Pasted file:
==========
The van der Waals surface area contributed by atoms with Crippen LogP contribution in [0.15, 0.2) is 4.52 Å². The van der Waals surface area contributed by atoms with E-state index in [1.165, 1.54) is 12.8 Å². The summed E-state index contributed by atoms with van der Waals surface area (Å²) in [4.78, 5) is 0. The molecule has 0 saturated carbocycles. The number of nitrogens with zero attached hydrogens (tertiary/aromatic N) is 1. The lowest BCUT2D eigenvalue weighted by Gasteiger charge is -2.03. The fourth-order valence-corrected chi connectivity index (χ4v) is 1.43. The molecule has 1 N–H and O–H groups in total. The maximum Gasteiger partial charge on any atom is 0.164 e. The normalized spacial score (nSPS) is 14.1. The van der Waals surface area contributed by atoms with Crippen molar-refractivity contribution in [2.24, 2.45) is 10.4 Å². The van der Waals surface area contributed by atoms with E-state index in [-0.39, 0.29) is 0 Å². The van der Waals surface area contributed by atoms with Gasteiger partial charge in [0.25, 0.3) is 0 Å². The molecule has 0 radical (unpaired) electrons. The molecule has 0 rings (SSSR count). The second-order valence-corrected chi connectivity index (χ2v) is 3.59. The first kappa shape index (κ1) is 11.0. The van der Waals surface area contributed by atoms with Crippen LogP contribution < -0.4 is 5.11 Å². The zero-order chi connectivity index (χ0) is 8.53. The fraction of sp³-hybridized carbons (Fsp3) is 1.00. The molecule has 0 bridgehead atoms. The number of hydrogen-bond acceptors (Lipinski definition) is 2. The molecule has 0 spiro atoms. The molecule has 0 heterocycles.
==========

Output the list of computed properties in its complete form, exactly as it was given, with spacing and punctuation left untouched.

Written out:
The van der Waals surface area contributed by atoms with Crippen LogP contribution in [0.15, 0.2) is 4.52 Å². The van der Waals surface area contributed by atoms with E-state index in [1.165, 1.54) is 12.8 Å². The summed E-state index contributed by atoms with van der Waals surface area (Å²) in [4.78, 5) is 0. The molecule has 0 saturated carbocycles. The number of nitrogens with zero attached hydrogens (tertiary/aromatic N) is 1. The lowest BCUT2D eigenvalue weighted by Gasteiger charge is -2.03. The fourth-order valence-corrected chi connectivity index (χ4v) is 1.43. The molecule has 1 N–H and O–H groups in total. The maximum Gasteiger partial charge on any atom is 0.164 e. The normalized spacial score (nSPS) is 14.1. The van der Waals surface area contributed by atoms with Crippen molar-refractivity contribution in [2.24, 2.45) is 10.4 Å². The van der Waals surface area contributed by atoms with E-state index in [-0.39, 0.29) is 0 Å². The van der Waals surface area contributed by atoms with Gasteiger partial charge in [0.25, 0.3) is 0 Å². The molecule has 0 radical (unpaired) electrons. The molecule has 0 rings (SSSR count). The second-order valence-corrected chi connectivity index (χ2v) is 3.59. The first kappa shape index (κ1) is 11.0. The van der Waals surface area contributed by atoms with Crippen LogP contribution < -0.4 is 5.11 Å². The zero-order chi connectivity index (χ0) is 8.53. The fraction of sp³-hybridized carbons (Fsp3) is 1.00. The molecule has 0 bridgehead atoms. The number of hydrogen-bond acceptors (Lipinski definition) is 2. The molecule has 0 spiro atoms. The molecule has 0 heterocycles.